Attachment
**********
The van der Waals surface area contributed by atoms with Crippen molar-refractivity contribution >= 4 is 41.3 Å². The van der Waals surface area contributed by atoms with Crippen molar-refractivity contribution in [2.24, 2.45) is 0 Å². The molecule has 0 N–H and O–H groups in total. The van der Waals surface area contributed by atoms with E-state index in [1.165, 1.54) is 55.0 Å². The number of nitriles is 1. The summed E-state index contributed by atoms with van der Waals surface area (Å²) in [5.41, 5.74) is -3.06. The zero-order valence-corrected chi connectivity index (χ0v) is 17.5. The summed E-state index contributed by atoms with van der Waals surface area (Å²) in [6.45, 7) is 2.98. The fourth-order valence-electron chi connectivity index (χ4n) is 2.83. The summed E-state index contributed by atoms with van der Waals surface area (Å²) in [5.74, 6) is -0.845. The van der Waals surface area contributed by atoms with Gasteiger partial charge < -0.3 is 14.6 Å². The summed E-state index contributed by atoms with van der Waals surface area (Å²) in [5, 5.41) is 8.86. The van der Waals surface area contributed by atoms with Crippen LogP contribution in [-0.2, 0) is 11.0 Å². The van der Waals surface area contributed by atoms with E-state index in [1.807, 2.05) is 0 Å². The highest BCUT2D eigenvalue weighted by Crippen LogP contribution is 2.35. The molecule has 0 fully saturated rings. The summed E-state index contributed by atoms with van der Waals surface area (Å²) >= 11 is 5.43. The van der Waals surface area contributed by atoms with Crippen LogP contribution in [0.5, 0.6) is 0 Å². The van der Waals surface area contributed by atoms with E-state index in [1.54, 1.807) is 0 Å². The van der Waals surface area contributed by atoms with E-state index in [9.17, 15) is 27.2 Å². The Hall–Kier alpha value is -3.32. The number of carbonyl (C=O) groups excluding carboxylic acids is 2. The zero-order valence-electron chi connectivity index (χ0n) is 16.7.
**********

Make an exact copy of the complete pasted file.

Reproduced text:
The van der Waals surface area contributed by atoms with Crippen molar-refractivity contribution >= 4 is 41.3 Å². The van der Waals surface area contributed by atoms with Crippen molar-refractivity contribution in [2.24, 2.45) is 0 Å². The molecule has 0 N–H and O–H groups in total. The van der Waals surface area contributed by atoms with E-state index in [1.165, 1.54) is 55.0 Å². The number of nitriles is 1. The summed E-state index contributed by atoms with van der Waals surface area (Å²) in [5.41, 5.74) is -3.06. The zero-order valence-corrected chi connectivity index (χ0v) is 17.5. The summed E-state index contributed by atoms with van der Waals surface area (Å²) in [6.45, 7) is 2.98. The fourth-order valence-electron chi connectivity index (χ4n) is 2.83. The summed E-state index contributed by atoms with van der Waals surface area (Å²) in [5.74, 6) is -0.845. The van der Waals surface area contributed by atoms with Gasteiger partial charge < -0.3 is 14.6 Å². The summed E-state index contributed by atoms with van der Waals surface area (Å²) in [5, 5.41) is 8.86. The van der Waals surface area contributed by atoms with Crippen LogP contribution in [-0.2, 0) is 11.0 Å². The van der Waals surface area contributed by atoms with E-state index in [1.807, 2.05) is 0 Å². The highest BCUT2D eigenvalue weighted by Crippen LogP contribution is 2.35. The molecule has 0 fully saturated rings. The summed E-state index contributed by atoms with van der Waals surface area (Å²) >= 11 is 5.43. The van der Waals surface area contributed by atoms with Crippen LogP contribution in [0.5, 0.6) is 0 Å². The van der Waals surface area contributed by atoms with E-state index in [1.54, 1.807) is 0 Å². The van der Waals surface area contributed by atoms with E-state index in [9.17, 15) is 27.2 Å². The Hall–Kier alpha value is -3.32. The number of carbonyl (C=O) groups excluding carboxylic acids is 2. The zero-order valence-electron chi connectivity index (χ0n) is 16.7.